A new Diamond Cabochon machine – conclusion

The finished cabochon machine
The finished cabochon machine

Over the last two days I completed the build of this new machine. As it’s a clean machine as explained in my last post, it won’t need drip trays to collects water or anything like that, so it was decided that the machine would be mounted direct to the bench in a static position. This cut down on material costs as I didn’t have to construct a top, back and base for the machine as the bench top would be the base of the machine.

Note: in case you missed part 1 of this build you can find it here:


Bearing mounting blocks
Bearing mounting blocks

The first job was to cut two blocks to mount the bearings on which I got from my scrap wood pile which would otherwise have been destined for burning next winter in the fireplace.

The two blocks were positioned on the bench top and then wood glue was applied for extra strength and a couple of screws were put in from underneath the bench to pull the joint nice and tight and hold the blocks in place.

The next job was to place the bearings and shaft assembly on the blocks and position them, these were temporarily held in place with four long wood screws. Now I slackened off the grub screws in the bearings and the pulley, so I could get the shaft in the correct position, i.e. equal lengths on each side, once that was right the grub screws were clamped up.

Now I removed one of the four wood screws, leaving three in to hold everything in place while I drilled the first hole for the bolt that would go from underneath the bench top up to the top of the bearing, I did these one by one, fitting a bolt as soon as a hole had been drilled. By doing it this way everything stays in place and you can’t end up with a hole drilled in the wrong place. Yes it could be argued that by measuring everything accurately the same result could be achieved, but I believe by using the method I did then there is no chance of an error occurring.

Bearing mounting bolts
Bearing mounting bolts

So now we have the bearing and shaft assembly firmly secured to the blocks, at this point I realised my first mistake, I had forgotten to fit the V belt, but fortunately this was an easy omission to fix by simply unbolting it all, fitting the V belt and then bolting all back up again.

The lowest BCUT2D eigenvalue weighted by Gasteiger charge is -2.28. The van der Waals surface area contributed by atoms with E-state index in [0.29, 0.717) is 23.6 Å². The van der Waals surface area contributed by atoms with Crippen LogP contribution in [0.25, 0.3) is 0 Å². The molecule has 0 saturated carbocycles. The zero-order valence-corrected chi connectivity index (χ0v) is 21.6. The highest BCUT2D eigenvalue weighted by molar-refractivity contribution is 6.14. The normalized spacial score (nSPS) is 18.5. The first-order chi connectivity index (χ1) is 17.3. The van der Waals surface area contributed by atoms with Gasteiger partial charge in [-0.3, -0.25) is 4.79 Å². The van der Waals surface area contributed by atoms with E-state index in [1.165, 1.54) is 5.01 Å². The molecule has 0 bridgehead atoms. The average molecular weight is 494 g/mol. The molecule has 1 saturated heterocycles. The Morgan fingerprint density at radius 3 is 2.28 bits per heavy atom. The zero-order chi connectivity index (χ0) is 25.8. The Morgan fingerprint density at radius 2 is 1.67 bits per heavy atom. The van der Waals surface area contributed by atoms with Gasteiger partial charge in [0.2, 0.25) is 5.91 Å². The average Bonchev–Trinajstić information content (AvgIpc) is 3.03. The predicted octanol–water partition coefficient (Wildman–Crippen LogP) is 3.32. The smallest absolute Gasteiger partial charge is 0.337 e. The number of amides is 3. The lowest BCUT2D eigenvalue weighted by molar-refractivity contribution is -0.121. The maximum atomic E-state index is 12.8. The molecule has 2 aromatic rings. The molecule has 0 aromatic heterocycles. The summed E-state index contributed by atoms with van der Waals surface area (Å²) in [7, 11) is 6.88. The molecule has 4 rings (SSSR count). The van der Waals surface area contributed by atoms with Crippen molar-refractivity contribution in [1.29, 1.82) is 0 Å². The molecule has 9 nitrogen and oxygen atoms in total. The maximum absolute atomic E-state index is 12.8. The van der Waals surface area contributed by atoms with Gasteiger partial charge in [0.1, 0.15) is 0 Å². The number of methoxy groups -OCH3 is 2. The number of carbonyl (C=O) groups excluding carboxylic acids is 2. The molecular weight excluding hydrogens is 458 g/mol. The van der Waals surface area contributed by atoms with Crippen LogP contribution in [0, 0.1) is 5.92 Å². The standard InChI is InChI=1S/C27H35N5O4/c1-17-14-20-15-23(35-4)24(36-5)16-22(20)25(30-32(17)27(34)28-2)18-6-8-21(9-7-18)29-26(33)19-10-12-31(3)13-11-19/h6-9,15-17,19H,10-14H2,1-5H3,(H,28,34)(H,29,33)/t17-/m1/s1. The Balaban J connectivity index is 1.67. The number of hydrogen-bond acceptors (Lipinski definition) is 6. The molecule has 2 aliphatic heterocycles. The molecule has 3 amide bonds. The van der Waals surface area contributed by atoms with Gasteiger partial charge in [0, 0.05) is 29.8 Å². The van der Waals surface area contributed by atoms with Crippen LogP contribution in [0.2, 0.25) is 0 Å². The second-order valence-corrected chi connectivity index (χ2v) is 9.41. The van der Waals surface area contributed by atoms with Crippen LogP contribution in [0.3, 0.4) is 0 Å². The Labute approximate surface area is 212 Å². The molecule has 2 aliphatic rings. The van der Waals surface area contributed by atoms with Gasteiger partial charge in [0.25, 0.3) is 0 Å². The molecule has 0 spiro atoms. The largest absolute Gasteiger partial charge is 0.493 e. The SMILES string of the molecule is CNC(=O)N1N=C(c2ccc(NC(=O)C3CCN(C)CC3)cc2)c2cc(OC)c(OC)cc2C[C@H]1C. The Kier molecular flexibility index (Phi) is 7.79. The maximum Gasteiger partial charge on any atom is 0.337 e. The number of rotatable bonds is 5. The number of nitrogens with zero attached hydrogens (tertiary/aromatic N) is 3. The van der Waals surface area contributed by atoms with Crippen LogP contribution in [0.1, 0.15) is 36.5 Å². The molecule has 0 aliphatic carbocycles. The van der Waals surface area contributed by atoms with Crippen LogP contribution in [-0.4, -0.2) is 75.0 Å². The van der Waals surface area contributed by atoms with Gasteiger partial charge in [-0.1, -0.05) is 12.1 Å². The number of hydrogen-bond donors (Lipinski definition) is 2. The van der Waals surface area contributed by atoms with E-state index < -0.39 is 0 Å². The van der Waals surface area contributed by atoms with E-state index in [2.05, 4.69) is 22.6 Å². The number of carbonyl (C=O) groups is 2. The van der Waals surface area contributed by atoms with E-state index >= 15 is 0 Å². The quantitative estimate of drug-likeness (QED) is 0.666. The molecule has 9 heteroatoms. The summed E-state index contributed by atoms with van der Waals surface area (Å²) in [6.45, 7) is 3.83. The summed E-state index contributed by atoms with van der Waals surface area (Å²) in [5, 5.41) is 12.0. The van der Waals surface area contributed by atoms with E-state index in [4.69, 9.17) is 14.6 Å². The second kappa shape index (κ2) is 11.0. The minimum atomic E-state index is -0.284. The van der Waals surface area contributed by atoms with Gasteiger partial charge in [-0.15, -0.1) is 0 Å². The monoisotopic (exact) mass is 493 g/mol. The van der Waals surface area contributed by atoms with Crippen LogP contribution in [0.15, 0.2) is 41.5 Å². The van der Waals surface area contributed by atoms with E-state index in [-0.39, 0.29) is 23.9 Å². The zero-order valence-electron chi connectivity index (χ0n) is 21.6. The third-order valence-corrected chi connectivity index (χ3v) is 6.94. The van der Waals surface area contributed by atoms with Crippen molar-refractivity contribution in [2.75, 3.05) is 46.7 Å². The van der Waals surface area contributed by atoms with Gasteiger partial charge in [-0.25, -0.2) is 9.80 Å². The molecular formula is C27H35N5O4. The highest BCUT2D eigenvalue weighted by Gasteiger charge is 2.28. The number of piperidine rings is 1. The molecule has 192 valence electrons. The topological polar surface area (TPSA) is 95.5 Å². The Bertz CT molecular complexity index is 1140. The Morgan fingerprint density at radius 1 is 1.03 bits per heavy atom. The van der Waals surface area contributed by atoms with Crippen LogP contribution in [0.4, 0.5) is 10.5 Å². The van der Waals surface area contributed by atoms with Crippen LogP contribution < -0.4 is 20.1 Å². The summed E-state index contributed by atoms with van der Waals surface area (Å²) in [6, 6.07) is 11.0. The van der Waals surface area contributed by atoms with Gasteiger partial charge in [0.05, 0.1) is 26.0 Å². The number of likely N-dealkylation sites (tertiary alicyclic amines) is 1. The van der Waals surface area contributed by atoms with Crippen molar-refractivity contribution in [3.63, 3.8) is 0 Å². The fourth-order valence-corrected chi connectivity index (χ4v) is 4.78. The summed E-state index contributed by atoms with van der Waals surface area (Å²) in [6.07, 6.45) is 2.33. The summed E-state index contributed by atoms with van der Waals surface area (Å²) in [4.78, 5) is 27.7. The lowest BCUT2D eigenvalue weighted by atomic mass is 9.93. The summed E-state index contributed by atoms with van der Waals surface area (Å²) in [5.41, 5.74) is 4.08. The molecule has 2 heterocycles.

Aluminium shaft spacer tube
Aluminium shaft spacer tube

Next up was to make the spacers between the wheels, to do this I fitted all of the flanges and wheels and spaced them out how I wanted them, once I was happy with the spacing I marked the shaft against the edges of the flanges with a marker pen. Now all that remained was to remove all the wheels and flanges again and then take some measurements. The first measurement was between the face of the bearing and the first mark on the shaft, this would be the size of the first spacer.

Now I have got my spacer measurement, I went and cut the first two spacers, one for each side. I have used some aluminium tube for the spacers, it has an inside diameter of 26mm with a wall thickness of 3mm, so the dimension are pretty near perfect.

Aluminium end spacer tube
Aluminium end spacer tube

Right back to the shaft now and fitted the first two spacers, one each side butted up against the bearing face, then slid a flange on each side and then a wheel on each side, followed by a further flange. Now I took the next measurement for the next spacer which would go between the flanges. With next two spacers cut they were fitted onto the shaft on each side, followed by a flange each side then a wheel each side and then the final flange each side, and now it was time to measure the final two spacers. These I made a couple of mm longer than the measurement as I wanted to make sure everything gripped properly once tightened up.

Next I tightened the nuts at each end of the shaft and that was that stage of the job complete.

The next stage was to make the motor mount, this is just a lump of scrap wood again which the motor is bolted to.

Cabochon machine motor mount
Cabochon machine motor mount

When I built my first machine a few years ago I spent quite a while working out how I could make a motor mount that was adjustable to take account of any belt stretching that might occur and still be able to maintain a good belt tension. The result of deliberations again came from my scrap box which can be seen in the photo. I think this metal is called Dexion, but the fact that it has long slots in it gave me the answers to my initial problem.

So as you can see, the metal is screwed into the wooden block that the motor is mounted on. Then I placed the motor in position and put the V belt round the motor pulley and got everything lined up and then marked four holes in the bench top. These would be for the four blots that would go through the long slots in the metal. With the holes drilled, the bolts were glued in place from underneath and then the motor was put in place and wing nuts screwed onto the blots, and there you, my simple adjustable motor mount and it really works!

Now I took the time to check everything was secure and tight before firing the machine up for the first time. I almost forgot to mention that you must never run expanding drums without belts fitted.

So here we go, with on time and blast off, I was horrified to see that the whole thing vibrated like mad on initial power up.